A photograph by Power from the Toronto Star series, of a young Dominican throwing a baseball in a sugar cane field, his bicycle perched against a tree in the foreground, was used by filmmaker Ken Burns to illustrate the opening of the Dominican portion of his 2010 baseball documentary, The Tenth Inning.

2010 Josh Lueke controversy

The Mariners made a blockbuster July 2010 trade of ace pitcher Cliff Lee to the Texas Rangers for Justin Smoak and three prospects, one of them a relief pitcher named Josh Lueke. There were reports all over Google about how Lueke had pleaded no contest to a charge of false imprisonment with violence after being arrested for rape and sodomy in 2008. At first, the Mariners, known for their "family friendly" image and support of a "Refuse to Abuse" campaign pertaining to violence against women, denied knowing about Lueke's background and added it was too late to reverse the trade or do anything further other than let Lueke play.

But on September 1, 2010, Baker published an A-1 story disputing that version of events. Baker quoted Rick Adair, a former Mariners pitching coach—who'd also been in charge of minor league pitchers in Texas in 2008—saying he'd warned GM Jack Zduriencik all about Lueke's troubled past before the trade was made. The story also quoted Rangers GM Jon Daniels saying he'd offered Zduriencik a chance to give Lueke back and take another player, but that he refused to do so.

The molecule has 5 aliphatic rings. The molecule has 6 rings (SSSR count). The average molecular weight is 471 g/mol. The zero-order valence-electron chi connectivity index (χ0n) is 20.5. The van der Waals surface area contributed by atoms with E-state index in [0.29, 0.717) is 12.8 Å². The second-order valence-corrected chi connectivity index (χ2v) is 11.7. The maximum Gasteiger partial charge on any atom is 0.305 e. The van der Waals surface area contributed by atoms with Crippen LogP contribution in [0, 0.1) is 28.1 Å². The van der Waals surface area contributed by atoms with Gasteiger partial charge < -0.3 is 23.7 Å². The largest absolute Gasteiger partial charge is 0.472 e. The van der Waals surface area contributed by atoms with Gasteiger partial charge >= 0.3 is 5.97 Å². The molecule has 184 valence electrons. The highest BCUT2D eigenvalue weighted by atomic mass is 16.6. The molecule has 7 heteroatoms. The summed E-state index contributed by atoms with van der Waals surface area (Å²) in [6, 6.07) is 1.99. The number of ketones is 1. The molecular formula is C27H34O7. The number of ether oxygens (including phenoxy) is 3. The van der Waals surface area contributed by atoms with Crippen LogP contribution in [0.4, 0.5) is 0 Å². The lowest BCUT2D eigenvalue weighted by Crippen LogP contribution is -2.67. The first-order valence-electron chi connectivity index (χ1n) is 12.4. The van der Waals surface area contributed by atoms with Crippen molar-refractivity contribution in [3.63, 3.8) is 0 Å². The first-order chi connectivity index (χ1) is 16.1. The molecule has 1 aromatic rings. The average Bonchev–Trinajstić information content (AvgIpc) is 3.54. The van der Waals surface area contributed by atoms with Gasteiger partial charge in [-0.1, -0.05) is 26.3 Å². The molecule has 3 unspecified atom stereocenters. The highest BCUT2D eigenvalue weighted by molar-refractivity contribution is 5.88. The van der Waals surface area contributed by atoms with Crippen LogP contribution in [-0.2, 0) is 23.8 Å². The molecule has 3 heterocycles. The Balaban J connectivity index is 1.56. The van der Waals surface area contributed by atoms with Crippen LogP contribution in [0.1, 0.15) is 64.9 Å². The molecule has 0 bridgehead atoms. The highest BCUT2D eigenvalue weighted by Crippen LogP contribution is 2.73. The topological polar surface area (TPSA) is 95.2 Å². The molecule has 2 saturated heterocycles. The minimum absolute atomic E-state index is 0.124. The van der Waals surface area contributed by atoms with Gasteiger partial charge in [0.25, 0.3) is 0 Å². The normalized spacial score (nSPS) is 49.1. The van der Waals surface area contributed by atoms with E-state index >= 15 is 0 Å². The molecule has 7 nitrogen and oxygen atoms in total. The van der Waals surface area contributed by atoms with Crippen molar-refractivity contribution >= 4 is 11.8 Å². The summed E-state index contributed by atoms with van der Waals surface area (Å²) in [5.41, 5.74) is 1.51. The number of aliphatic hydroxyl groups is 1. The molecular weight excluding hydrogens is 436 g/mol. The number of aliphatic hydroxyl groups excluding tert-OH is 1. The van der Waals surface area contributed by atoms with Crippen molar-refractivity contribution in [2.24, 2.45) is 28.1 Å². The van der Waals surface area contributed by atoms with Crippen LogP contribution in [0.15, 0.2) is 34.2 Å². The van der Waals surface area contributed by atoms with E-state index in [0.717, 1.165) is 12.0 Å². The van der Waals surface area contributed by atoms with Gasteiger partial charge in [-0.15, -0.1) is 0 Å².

The Mariners have never commented on the discrepancy between their initial statements and the version presented by the sources named in Baker's story. In September 2010, they fired Carmen Fusco, their head of professional scouting. Fusco has since said he was made a scapegoat in the affair.

The story finished in 4th place in voting for an APSE award for Explanatory Reporting. It won a regional SPJ award for Sports Reporting in the Pacific Northwest.

2013 Eric Wedge/Mariners controversy

After a 16-year career as an MLB beat writer, Baker launched his new career as a sports investigative reporter with a Dec. 8, 2013 feature story about the dysfunction permeating the upper levels of the Seattle Mariners hierarchy. Baker specifically addressed the reasons why manager Eric Wedge had walked out on the team in September, leaving a $2 million contract extension on the table. Using on-the-record quotes from Wedge, Baker painted a dysfunctional situation brought about by Mariners CEO Howard Lincoln, resident Chuck Armstrong and GM Jack Zduriencik. The story also quoted former Mariners GM assistant Tony Blengino saying he'd drawn up Zduriencik's entire resume and had helped falsely portray him as an expert in advanced statistics in order to get the job.